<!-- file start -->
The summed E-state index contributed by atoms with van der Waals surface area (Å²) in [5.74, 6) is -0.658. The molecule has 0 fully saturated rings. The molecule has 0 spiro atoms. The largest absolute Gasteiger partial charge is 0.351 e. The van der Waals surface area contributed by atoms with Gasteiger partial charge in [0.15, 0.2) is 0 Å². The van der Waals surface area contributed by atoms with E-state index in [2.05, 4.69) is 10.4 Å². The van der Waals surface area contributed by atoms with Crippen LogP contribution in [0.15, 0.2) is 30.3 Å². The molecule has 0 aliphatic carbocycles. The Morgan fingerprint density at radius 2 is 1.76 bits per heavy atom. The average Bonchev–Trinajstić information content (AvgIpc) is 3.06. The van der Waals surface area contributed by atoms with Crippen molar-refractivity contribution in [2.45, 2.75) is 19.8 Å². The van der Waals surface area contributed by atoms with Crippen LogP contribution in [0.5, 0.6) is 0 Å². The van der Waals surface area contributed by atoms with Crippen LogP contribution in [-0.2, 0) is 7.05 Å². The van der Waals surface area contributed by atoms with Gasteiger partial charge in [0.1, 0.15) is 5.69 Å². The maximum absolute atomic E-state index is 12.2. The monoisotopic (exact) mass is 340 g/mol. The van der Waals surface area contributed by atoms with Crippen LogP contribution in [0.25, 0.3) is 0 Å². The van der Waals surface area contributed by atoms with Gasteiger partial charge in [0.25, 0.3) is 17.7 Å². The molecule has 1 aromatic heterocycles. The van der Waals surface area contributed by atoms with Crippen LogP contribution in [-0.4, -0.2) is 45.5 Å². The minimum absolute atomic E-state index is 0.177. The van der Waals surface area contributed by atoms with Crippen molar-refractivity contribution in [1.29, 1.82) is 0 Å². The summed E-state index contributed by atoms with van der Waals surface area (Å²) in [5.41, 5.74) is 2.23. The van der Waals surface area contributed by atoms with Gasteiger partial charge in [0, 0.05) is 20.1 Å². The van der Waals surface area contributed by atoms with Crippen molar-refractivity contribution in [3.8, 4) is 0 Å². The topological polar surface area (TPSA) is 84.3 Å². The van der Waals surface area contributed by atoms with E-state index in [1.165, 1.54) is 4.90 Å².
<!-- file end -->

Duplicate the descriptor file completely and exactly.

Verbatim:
The summed E-state index contributed by atoms with van der Waals surface area (Å²) in [5.74, 6) is -0.658. The molecule has 0 fully saturated rings. The molecule has 0 spiro atoms. The largest absolute Gasteiger partial charge is 0.351 e. The van der Waals surface area contributed by atoms with Gasteiger partial charge in [0.15, 0.2) is 0 Å². The van der Waals surface area contributed by atoms with E-state index in [2.05, 4.69) is 10.4 Å². The van der Waals surface area contributed by atoms with Crippen LogP contribution in [0.15, 0.2) is 30.3 Å². The molecule has 0 aliphatic carbocycles. The Morgan fingerprint density at radius 2 is 1.76 bits per heavy atom. The average Bonchev–Trinajstić information content (AvgIpc) is 3.06. The van der Waals surface area contributed by atoms with Crippen molar-refractivity contribution in [2.45, 2.75) is 19.8 Å². The van der Waals surface area contributed by atoms with Crippen LogP contribution in [0.5, 0.6) is 0 Å². The van der Waals surface area contributed by atoms with Crippen LogP contribution in [-0.2, 0) is 7.05 Å². The van der Waals surface area contributed by atoms with Gasteiger partial charge in [0.1, 0.15) is 5.69 Å². The maximum absolute atomic E-state index is 12.2. The monoisotopic (exact) mass is 340 g/mol. The van der Waals surface area contributed by atoms with Crippen LogP contribution in [0.25, 0.3) is 0 Å². The van der Waals surface area contributed by atoms with Gasteiger partial charge in [0.25, 0.3) is 17.7 Å². The molecule has 1 aromatic heterocycles. The van der Waals surface area contributed by atoms with Crippen LogP contribution in [-0.4, -0.2) is 45.5 Å². The minimum absolute atomic E-state index is 0.177. The van der Waals surface area contributed by atoms with Crippen molar-refractivity contribution in [1.29, 1.82) is 0 Å². The summed E-state index contributed by atoms with van der Waals surface area (Å²) in [5.41, 5.74) is 2.23. The van der Waals surface area contributed by atoms with Gasteiger partial charge in [0, 0.05) is 20.1 Å². The van der Waals surface area contributed by atoms with Crippen molar-refractivity contribution in [3.8, 4) is 0 Å². The topological polar surface area (TPSA) is 84.3 Å². The van der Waals surface area contributed by atoms with E-state index in [1.165, 1.54) is 4.90 Å².